Comorbidity. Alcohol is rarely the only disorder, but it is often present alongside of different psychological disorders. For example, the comorbidity of alcoholism and depression is well-documented, and 22.6 percent of patients who reported alcoholism suffered from life-long major depression disorder (Brown, Evans, Miller, Burgess, & Mueller, 1997). It is possible to conclude that alcoholism is often the secondary disorder when another psychological issue is present.
Diagnosis and Treatment
Alcohol abuse is defined as a heterogenous disorder, and researchers agree that alcoholism can be divided into many different subtypes (American Psychiatric Association [APA], 2000). However, the two main subtypes, which are type-A and type-B, are the most common ones used to assess the patients and create treatments (Johnson, 2010). Type-B occurs before the age of 25 and is mainly caused by peer-pressure and impulsive behavioral traits while type-A has a late onset, and is often related to psychosocial issues (Johnson, 2010).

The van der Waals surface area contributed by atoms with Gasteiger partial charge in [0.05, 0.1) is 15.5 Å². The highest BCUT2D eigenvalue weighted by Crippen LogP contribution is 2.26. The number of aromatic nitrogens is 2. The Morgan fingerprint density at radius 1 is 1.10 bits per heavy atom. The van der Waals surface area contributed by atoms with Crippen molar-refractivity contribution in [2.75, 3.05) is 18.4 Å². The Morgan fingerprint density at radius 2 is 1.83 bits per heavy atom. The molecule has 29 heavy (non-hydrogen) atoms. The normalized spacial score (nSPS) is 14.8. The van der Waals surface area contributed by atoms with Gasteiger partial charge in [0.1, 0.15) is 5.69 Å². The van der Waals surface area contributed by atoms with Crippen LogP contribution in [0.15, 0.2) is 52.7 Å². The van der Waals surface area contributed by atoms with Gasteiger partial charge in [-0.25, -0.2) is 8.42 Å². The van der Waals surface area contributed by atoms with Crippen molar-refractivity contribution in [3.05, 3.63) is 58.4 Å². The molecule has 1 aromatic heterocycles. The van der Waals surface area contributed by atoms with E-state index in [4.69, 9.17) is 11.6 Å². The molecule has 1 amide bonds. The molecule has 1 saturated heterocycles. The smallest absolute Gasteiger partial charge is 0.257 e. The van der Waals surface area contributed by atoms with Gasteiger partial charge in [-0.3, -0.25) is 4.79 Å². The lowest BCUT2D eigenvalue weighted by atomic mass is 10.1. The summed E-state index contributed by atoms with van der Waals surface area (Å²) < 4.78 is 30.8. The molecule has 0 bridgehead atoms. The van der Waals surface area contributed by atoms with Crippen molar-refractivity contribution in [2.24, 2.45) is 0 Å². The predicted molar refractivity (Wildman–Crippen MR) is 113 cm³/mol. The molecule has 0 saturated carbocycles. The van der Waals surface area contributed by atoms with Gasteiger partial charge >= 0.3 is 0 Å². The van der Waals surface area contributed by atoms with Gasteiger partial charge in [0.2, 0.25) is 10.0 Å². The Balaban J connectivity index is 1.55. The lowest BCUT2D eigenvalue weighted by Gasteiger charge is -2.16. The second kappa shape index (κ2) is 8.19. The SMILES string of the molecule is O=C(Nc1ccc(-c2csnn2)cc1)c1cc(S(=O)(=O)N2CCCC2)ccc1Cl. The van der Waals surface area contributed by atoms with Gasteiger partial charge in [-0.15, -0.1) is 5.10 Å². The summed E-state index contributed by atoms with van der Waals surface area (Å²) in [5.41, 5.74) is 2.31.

Alcohol has a high level of comorbidity with other disorders, so treatment methods are often personalized to meet the client’s needs (Spangel, 2009). Alcoholism is treated only when it is identified as the primary disorder. For example, some patients may suffer from life-long major depression disorder, so the treatment could primarily target depression and consequently cure alcoholism.
Both pharmacological and behavioral treatments can be used together in alcoholism interventions. Various behavioral models were recently developed to improve the model of simple mediation in change, but research shows inconsistent results (Longabaugh & Magill, 2011). Further investigations are necessary to optimize the mechanisms of change in cognitive-behavioral therapy.